Most of the people I know understand we must pay for our roads. But to do it this way is unconscionable. The sheer administration of the e-toll system renders it ridiculous and it seems that too much of our money going towards it will be spent in the first few years in paying a foreign company with little benefit to South Africans. There seems to be very little sense in how this system was thought out and that is precisely because it was done in isolation, without enough input from the many different people whose lives will be majorly affected by the e-tolls. 

But it's too late to think of alternatives as gantries have been built and debts incurred. If our government had not patronised us and properly asked for our input at the beginning of the process we could have found a solution that works for all of us. South Africans aren't too bad at doing that. It's just that our government has forgotten that quality about us and started nannying us by purporting to tell us what to do and how to do it, and forgetting that all important term from their National Development Plan (NDP): An active and engaged citizenry. This is probably because the NDP is the one plan that is consulting widely.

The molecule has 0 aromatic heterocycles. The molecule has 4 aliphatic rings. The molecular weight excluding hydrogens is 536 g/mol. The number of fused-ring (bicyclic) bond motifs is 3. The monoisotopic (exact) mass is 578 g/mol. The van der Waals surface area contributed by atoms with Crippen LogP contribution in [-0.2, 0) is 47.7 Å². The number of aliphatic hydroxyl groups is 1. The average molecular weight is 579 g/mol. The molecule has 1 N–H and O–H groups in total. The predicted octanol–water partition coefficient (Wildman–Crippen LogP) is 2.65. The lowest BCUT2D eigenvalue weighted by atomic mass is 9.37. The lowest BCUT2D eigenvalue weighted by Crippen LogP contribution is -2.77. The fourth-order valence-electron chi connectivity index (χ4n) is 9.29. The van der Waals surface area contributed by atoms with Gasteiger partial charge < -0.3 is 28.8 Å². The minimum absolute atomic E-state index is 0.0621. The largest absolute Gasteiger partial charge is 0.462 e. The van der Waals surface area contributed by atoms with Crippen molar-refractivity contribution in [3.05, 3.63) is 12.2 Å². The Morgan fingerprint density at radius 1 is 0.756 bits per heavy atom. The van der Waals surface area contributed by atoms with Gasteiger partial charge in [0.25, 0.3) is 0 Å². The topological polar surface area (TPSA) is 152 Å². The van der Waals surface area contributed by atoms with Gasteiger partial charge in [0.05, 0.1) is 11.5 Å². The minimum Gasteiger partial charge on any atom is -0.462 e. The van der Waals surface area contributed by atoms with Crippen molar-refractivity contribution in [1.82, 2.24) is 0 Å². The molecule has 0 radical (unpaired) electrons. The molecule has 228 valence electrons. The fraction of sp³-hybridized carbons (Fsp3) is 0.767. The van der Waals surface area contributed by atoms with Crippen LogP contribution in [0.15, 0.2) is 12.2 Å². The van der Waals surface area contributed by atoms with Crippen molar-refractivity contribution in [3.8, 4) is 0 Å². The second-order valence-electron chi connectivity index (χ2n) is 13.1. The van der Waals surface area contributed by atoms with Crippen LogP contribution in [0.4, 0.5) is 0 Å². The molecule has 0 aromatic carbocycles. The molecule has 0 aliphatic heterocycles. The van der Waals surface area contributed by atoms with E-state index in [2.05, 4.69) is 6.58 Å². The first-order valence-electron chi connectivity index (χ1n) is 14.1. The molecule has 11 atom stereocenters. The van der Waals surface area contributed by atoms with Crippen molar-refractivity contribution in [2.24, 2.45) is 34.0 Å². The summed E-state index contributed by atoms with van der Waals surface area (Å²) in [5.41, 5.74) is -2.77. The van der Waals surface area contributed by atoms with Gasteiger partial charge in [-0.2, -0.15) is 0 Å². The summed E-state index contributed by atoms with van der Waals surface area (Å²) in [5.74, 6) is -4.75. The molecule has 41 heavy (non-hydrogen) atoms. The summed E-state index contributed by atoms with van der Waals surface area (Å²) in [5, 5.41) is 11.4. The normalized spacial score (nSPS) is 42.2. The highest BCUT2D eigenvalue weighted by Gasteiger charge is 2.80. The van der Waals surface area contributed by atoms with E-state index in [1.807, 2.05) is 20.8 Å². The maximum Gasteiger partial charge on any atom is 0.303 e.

(A video explaining and protesting against the e-tolls surfaced on YouTube in the past two months, though no organisation has yet taken credit for it.)

The informal street traders who were booted off the streets of Johannesburg is a similar situation. The group are currently in court trying to reverse the ridiculous decision. 

I live in the Johannesburg CBD and the least of my problems in my neighbourhood are the traders. They were an important part of the ecosystem, creating a sense of community on the streets, which unlike much of Johannesburg, is a pedestrian haven and great for walking around.